I love this little book: NOW ALL WE NEED IS A TITLE Famous Book Titles and How They Got That Way by Andre Bernard.
Bernard reveals the quirky stories behind some of the most famous book titles in the English language. Over a hundred titles are detailed in crisply edited, fun anecdotes. Who knew that coming up with the right title for a book could be so happenstance, so spur of the moment, so chancey?
Would you buy a fictional book titled: PANSY? Well, that was the original title of GONE WITH WIND. I kid you not. THE GREAT GATSBY was originally titled TRIMALCHIO IN WEST EGG, until saner heads prevailed.
Authors face the title dilemma with every book. Does the title really matter? "I have never been a title man," groused John Steinbeck. "I don't gibve a damn what it is called." (Despite his tough stance, this was quite untrue. Steinbeck worked hard at his titles and the results are among the most memorable in American literature.)
Author Charles Portis wrote: A writer who does cherish his title would probably do well to hold it in reserve and not present it until two or three others, all duds, have been duly rejected, leaving the editor with his editorial honor intact.
Titles We're Glad Got Changed
- The Mute was changed to THE HEART IS A LONELY HUNTER
- At This Point In Time was changed to ALL THE PRESIDENT'S MEN
- Private Fleming, His Various Battles was changed to THE RED BADGE OF COURAGE
- Judah: A Tale of the Christ was changed to BEN-HUR
- Before the Anger was changed to ROOTS
- First Impressions was changed to PRIDE AND PREJUDICE
- To Climb the Wall was changed to THE BLACKBOARD JUNGLE
- The House of the Faith was changed to BRIDESHEAD REVISITED
- It Shouldn't Happen to a Vet was changed to ALL THINGS BRIGHT AND BEAUTIFUL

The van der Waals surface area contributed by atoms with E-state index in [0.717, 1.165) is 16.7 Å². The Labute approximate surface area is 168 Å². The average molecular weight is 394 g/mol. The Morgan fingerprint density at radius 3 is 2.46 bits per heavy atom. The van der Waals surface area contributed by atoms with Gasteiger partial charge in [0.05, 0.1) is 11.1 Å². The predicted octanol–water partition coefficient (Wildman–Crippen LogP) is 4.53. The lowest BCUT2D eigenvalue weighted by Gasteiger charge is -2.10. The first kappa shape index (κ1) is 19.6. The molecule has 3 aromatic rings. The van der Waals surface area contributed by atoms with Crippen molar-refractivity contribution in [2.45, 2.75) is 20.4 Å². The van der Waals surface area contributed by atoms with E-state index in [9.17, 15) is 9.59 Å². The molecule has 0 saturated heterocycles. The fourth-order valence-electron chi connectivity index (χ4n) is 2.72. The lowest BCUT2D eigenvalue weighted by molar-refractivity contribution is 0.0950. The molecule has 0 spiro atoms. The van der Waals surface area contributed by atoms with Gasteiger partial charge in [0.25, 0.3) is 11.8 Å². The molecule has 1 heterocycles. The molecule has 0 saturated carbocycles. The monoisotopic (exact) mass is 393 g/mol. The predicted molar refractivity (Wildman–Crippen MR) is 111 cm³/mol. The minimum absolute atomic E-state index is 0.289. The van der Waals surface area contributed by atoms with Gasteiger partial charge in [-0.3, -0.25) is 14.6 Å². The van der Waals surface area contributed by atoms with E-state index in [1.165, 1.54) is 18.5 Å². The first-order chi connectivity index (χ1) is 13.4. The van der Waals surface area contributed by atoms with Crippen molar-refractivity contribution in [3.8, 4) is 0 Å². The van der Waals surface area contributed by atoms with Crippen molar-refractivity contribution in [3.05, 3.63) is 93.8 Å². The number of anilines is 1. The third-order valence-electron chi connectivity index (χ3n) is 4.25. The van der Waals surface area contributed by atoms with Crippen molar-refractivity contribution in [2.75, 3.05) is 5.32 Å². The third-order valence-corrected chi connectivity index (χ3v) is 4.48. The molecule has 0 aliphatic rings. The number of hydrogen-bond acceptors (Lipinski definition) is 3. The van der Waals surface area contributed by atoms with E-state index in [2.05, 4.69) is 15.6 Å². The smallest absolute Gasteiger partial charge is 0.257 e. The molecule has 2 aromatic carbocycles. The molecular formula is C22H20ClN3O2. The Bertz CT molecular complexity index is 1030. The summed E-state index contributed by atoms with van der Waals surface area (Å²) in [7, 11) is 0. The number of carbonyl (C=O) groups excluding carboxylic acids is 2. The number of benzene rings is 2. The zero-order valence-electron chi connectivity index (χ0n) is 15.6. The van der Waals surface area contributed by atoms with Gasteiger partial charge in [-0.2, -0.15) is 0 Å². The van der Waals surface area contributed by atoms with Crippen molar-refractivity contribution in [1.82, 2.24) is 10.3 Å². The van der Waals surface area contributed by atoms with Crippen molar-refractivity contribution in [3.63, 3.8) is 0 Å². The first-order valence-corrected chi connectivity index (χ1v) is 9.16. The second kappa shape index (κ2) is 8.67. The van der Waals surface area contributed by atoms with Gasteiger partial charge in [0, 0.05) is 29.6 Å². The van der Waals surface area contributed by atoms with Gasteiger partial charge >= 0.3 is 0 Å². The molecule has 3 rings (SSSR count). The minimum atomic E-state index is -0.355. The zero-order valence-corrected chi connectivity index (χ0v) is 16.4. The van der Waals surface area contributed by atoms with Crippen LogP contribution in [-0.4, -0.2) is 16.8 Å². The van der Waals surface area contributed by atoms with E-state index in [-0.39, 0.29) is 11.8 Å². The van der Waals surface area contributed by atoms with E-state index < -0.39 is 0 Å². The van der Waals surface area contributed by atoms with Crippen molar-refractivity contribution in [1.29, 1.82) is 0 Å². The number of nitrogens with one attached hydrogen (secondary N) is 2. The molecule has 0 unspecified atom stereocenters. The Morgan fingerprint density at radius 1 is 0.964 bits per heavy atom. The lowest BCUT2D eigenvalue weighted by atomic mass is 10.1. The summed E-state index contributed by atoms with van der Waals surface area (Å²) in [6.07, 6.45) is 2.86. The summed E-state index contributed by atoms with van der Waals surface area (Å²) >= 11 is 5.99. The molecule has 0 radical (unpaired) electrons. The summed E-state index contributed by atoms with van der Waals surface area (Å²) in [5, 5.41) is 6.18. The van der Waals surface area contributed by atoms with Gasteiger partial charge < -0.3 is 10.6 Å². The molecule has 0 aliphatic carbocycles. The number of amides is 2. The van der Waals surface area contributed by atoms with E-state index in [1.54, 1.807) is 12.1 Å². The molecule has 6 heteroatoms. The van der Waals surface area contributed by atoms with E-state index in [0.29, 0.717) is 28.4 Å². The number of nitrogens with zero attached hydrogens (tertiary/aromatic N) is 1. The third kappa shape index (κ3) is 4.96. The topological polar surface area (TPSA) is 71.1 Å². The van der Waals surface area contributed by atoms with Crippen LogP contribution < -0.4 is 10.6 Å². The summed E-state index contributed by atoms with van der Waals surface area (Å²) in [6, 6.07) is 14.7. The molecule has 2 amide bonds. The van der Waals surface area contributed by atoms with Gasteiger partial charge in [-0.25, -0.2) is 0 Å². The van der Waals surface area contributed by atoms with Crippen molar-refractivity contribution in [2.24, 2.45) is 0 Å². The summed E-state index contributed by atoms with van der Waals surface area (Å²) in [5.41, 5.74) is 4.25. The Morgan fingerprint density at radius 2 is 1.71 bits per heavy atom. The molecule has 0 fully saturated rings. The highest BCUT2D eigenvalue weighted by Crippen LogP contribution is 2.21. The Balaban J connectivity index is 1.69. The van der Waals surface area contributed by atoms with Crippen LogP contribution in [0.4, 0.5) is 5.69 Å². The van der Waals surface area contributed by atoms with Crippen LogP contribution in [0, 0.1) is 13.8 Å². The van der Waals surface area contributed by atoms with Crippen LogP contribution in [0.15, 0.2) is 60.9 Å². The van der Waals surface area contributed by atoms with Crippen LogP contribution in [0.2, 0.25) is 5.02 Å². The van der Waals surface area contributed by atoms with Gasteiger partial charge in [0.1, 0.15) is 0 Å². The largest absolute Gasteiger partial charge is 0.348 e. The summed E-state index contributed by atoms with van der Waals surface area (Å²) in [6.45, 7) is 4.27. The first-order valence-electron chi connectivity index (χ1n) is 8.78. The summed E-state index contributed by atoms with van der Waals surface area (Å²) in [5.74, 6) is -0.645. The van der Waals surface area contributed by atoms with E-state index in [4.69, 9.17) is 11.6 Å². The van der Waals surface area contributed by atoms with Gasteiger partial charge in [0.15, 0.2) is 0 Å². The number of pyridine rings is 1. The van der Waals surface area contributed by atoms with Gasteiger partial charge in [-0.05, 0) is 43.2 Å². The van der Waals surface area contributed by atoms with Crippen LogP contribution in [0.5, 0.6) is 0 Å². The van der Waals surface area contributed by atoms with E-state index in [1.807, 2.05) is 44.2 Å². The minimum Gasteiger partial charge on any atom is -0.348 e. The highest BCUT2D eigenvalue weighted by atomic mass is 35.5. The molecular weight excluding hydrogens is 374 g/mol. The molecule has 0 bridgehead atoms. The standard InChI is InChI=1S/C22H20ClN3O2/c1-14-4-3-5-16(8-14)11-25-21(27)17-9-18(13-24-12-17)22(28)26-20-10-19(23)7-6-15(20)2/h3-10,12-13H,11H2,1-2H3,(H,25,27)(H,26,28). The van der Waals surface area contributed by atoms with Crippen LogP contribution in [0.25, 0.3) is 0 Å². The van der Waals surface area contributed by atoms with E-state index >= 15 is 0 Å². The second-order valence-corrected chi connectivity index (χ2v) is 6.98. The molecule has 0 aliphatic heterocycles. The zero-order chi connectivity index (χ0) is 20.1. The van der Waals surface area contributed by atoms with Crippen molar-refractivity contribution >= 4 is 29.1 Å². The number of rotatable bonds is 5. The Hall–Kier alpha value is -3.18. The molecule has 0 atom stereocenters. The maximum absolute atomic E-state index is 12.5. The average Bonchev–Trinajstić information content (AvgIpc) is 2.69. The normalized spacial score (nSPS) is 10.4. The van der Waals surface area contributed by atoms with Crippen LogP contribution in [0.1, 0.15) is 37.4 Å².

- They Don't Build Statues to Businessmen was changed to VALLEY OF THE DOLLS
- The Kingdom by the Sea was changed to LOLITA
A story about Raymond Chandler:
...Chandler sent the manuscript of THE BRASHER DOUBLOON off to his publisher who as usual loved the book but hated the title and who wrote back to Chandler that booksellers would pronounce 'brasher' as 'brassiere.' Chandler explained that a brasher was a late-eighteenth-century coin, but then agreed that booksellers' needs came first. "How about THE HIGHT WINDOW?" he suggested. "It is simple, suggestive, and points to the ultimate essential clue."
I've read THE HIGH WINDOW and like it very much. Funny thing: the movie version of Chandler's book went back to the original title, THE BRASHER DOUBLOON. The film starred George Montgomery as Philip Marlowe.
While finishing THE LADY IN THE LAKE Raymond Chandler wrote to his publisher, "I'm trying to think up a good title for you to want me to change."
From early in the book, I love this story of the haphazard way the blockbuster, bestseller JAWS received its evocative title:
Peter Benchley remembers that "JAWS was the last, desperate compromise between me and my editor some twenty minutes before the book had to go to press. I had fiddled with a hundred alternatives, more or less. GREAT WHITE, THE SHARK, LEVIATHAN RISING, THE JAWS OF DEATH...At last my editor and I agreed that we didn't like any of the suggested titles, and in fact, the only word we liked in any permutation was 'Jaws'. I recall saying something to the effect of, "Screw it, then, let's call it JAWS," and my editor saying something like, "Okay, what the hell..." My father didn't like it, my agent didn't like it, my wife didn't like it, and I didn't much like it. But the bottom line was, who cares? Nobody reads first novels anyway."
NOW ALL WE NEED IS A TITLE by Andre Bernard is a fun way to spend an evening when you're not feeling in the mood to read anything lengthy, involved or requiring deep thought.